An Inspired Conversation with Mimi Phommachanh

Deafness is an invisible disability, which has can create a range of issues when navigating the world,  different issues to ones faced by those of us who have more obvious disabilities.  Often there are no visible signs that a person who is deaf has disability, no white cane, no wheelchair.

I do not know what it is like to be deaf, but from my shared experience with friends who are, I have a sense of appreciation about how important it is to navigate communication barriers, and overcome a sense of isolation.

This was an interesting Inspired story to bring together – English was translated to Laos, shared with Mimi by Laotian Sign language as well as the written word, her response was then signed and translated in reverse back to Laos then English!
We are so happy that we had support from our friends in Laos, and an opportunity to meet Mimi.

The power of sharing experiences with others who are the same as us has also had a profound impact on our latest Inspired storyteller MimI Phommachanh.

I have no doubt that, with opportunity and her inquisitive nature, Mimi will not only emerge as a leader in her community, but will continue to break down misconceptions about what it is like to be a deaf woman in Laos.  Read more about Mimi and her dream in the story below.

Find out more about how I was inspired to share this series of Laos women’s stories with you here.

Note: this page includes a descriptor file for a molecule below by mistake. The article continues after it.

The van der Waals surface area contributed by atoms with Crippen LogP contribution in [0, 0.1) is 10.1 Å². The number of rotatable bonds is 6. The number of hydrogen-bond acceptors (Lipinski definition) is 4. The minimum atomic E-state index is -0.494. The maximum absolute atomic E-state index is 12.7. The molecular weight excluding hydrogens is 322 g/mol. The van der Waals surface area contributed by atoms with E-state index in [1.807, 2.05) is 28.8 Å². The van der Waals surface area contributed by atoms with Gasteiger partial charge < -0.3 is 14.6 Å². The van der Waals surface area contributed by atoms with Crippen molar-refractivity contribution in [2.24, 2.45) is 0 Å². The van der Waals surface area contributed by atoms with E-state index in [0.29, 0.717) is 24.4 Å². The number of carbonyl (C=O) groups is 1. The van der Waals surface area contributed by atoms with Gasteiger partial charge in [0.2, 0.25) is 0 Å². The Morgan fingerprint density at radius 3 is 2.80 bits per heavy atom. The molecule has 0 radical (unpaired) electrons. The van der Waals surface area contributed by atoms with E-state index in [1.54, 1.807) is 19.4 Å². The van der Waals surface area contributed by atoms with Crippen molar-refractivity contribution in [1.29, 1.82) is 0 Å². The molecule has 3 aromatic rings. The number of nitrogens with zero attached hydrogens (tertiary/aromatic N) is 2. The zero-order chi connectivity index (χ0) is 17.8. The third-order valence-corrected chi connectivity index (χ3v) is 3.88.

Tell us about yourself

I am Mimi Phommachanh. I am 20 years old. There are four people in my family and I live in Vientiane.

What has been your journey of disability?

I was born deaf.

Are there things about you that people misunderstand because of your disability?

Deaf people have appearance the same as hearing people, so a person who is deaf may be easily be mistaken as a hearing person.

What words would you use to describe yourself?

Loving, and helpful.

What’s one thing that someone has taught you that completely changed your life?

It completely changed my life when I  met a foreign person who was also deaf.  Some day I would love to go to various countries to talk to many people by sign language too.

 

Who or what has been the most significant influences on who you are today?

Sign language classroom. I want to become a sign language teacher. Seeing the students understanding what has been taught makes me very happy.

What’s one thing about you that surprises people?

People often surprise that there are many people with hearing impairment. Even I myself. I met deaf people who came to Laos from abroad. I was very surprised.

Knowing what you know now, what advice would you give your 18-year-old self?

Learn a lot of sign language and become a sign language teacher.

Is there something that you would like people to know about you or about people with disability that they might not know?

I want people to know more about sign language.

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